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Evening News
London, U.K.
29 November 1888

A Kensington correspondent writes to the Standard describing in indignant terms the state of things that prevails in the locality of Nottinghill-gate and Shepherd's-bush, and the surrounding districts. It appears that the main Uxbridge-road and neighbouring thoroughfares are infested with gangs of roughs and tramps, who make it their business to follow every unprotected woman of respectable appearance they meet, and endeavour to intimidate her into giving them money. This sort of thing, says the writer, goes on not only in the evening, but in broad daylight, his housekeeper having been followed and insulted by two ruffians in Uxbridge-road, between three and four o'clock in the afternoon of yesterday.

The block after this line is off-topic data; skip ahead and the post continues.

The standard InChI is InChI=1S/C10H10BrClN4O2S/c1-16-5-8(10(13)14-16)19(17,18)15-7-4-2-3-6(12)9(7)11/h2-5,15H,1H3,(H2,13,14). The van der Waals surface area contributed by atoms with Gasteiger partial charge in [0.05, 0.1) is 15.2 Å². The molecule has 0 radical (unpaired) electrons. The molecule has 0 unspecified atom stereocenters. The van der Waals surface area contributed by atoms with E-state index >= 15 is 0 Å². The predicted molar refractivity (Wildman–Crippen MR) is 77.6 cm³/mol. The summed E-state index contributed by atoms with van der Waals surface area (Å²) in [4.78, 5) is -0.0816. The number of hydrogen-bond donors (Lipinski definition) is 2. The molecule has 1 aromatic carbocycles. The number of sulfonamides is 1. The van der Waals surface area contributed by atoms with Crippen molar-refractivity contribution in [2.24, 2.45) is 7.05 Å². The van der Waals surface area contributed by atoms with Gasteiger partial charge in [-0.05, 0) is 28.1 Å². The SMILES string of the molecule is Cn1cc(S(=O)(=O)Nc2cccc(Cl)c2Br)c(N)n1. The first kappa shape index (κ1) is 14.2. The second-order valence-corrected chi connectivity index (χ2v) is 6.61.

"As to the off-streets," he continues, "I can truly say that I never walk from my house to the station (five minutes) without being stopped at least four or five times by sturdy and threatening 'beggars,' male and female." This very unpleasant condition of things is ascribed to the system which provides a constant relay of recently liberated thieves and vagabonds from Wormwood Serubs Prison, and to the other system which has taken away nearly all the police of the West-end to concentrate them in the vicinity of Whitechapel." The cause of the unpleasant incidents recounted is of little consequence; it is evident that a very serious nuisance exists, and the inhabitants of Kensington will be perfectly justified in bringing pressure to bear on the authorities to have it remedied.